Thanksgiving: An Answer to the Cold
Interfaith Thanksgiving Service
Munsey Memorial United Methodist Church
I don’t know what that first winter was like. Hailing from GA, I don’t even know what real cold feels like. I’ve never had to watch people dying of starvation, exposure, and disease. The worst I’ve had to endure was an ice storm that knocked out the power for 48 hours. And because of a decent roof, a fireplace, a propane stove, our most noticeable losses were hot water and the TV.
I can’t imagine enduring a deadly winter, make good on a harvest, then prepare for yet another harsh winter by turning my heart outward to give thanks to God.
Instead of feasting, I would have said, “No! Don’t eat all that! We have to preserve everything we can, or we’ll be eating tree bark!”
While the stories of the first Thanksgiving have been romanticized and exaggerated, they do proclaim a deep truth about gratitude. The earth’s plenty is not our doing or deserving. As creatures who belong to the earth, and not vice versa, we receive, celebrate, and share an abundance we did not create. And we’re called to steward the planet, passing its gifts from generation to generation like a family around a table passing plates of turkey, bowls of green beans, and baskets of warm, buttered bread. We take what we need while leaving plenty for others.
For many, the Thanksgiving holiday devolves into the sin of gluttony. So, perhaps it’s up to people of faith to set a visible example of Thanksgiving as a tithe of gratitude rather than a feast of entitlement. A time for extravagant praise rather than excessive consumption.
Recent weeks, months, and even years have been, for many in our nation, a kind of bitter winter. Yes, meteorological and cultural climates are warming. Fires are burning. Seas are rising. Sabers are rattling. And in synagogues, mosques, churches, schools, homes, and night clubs, guns are thundering. It seems to me that all of that heat is connected to a deep, interior coldness. Fear, prejudice, and greed are a heavy, killing frost on the human heart and, therefore, on our ability to live faithfully and gratefully. Without faith and gratitude, neither neighbor nor future really matter. Without faith and gratitude, we rely on our own broken selves, on money, might, and meanness. And humankind seems to gather and spend these things in wanton excess.
The psalmist writes: “May those who sow in tears reap with shouts of joy. Those who go out weeping, bearing the seed for sowing, shall come home with shouts of joy, carrying their sheaves.” (Ps. 126:5-6 NRSV)
We are people of faith – not all the same faith traditions, but people of faith, nonetheless. And I think that God is calling us to recognize – together– the weeping around us, the violent ice storms of greed and poverty, and what often appears to be the permafrost of fear.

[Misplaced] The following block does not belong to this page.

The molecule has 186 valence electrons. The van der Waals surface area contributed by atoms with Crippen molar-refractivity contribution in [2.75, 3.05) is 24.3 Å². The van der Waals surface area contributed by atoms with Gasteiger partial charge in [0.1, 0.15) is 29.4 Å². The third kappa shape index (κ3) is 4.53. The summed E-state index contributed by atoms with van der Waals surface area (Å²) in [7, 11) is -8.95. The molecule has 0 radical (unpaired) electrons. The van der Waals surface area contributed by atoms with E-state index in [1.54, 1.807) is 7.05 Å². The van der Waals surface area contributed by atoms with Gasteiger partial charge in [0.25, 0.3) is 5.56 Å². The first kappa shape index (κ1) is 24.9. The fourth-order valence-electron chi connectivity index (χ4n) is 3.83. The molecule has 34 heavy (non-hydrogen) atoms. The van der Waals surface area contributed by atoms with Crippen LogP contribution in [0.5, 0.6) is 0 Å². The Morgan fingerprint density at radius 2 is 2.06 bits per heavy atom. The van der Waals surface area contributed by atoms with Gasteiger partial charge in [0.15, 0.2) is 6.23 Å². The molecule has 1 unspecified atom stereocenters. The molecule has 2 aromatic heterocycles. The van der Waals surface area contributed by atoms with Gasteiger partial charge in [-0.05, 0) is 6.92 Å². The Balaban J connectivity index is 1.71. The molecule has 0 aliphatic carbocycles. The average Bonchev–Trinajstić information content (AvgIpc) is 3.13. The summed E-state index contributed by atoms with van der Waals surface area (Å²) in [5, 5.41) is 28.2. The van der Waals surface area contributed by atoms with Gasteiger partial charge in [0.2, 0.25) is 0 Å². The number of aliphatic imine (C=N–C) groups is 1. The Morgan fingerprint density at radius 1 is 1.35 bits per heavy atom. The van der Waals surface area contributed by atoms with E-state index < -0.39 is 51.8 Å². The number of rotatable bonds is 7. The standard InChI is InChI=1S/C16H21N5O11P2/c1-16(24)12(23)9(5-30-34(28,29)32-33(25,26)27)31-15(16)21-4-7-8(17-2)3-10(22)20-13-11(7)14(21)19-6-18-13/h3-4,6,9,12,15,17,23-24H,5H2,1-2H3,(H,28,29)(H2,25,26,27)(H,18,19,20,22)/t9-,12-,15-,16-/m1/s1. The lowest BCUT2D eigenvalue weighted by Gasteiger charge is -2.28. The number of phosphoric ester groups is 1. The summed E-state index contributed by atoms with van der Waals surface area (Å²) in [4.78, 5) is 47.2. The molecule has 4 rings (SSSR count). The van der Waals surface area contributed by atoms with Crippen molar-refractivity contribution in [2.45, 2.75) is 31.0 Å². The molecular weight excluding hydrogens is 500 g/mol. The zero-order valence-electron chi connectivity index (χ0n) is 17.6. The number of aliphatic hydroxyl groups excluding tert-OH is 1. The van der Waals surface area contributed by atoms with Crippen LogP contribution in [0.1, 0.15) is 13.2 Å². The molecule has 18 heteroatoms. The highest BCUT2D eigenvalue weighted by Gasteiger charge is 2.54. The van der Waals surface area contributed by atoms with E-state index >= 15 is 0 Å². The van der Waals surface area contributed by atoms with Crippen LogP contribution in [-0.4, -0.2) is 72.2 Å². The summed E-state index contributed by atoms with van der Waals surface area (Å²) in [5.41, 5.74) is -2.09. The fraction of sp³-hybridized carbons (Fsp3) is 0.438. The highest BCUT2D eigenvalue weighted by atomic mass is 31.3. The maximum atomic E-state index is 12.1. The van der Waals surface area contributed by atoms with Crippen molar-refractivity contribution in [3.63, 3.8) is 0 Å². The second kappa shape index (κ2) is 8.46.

I think God is calling us to till the soil of our hearts and shout thanksgiving to God, because in times of challenge and insecurity, extravagant praise can be medicine for weary and heavy hearts.
So, no, the first Thanksgiving probably did not look like the images we show our children, and those first immigrants to America sowed many bitter tears on the icy ground of uncertainty and grief. Yet the community survived. And for both better and worse, others came. A new nation began to take shape. As current citizens of that nation, our work includes celebrating and stewarding this place we call home. We are a diverse bunch, and if we can find the humility and the grace to do so, we can speak a unified, prophetic voice. A voice that proclaims a new hope, a new community. My tradition calls that the kingdom of God.
To use an image from one of Jesus’ parables: “The kingdom of God is as if someone would scatter seed on the ground, 27and would sleep and rise night and day, and the seed would sprout and grow, he does not know how.” (Mark 4:26-27) The sower doesn’t understand how it all works, but the seeds grow and become something to be reaped, something to be harvested in gratitude and shared in generosity.
This Thanksgiving, may we all avoid gluttonous and entitled consumption. Instead, may we stop to remember where and how God has sown goodness around us and blessed us with enough – enough food, community, and love to see us through any winter.
May we harvest joyfully the bountiful goodness of a giving God. And may we express our thanks not by getting and having, but by receiving what we need and passing the plates around.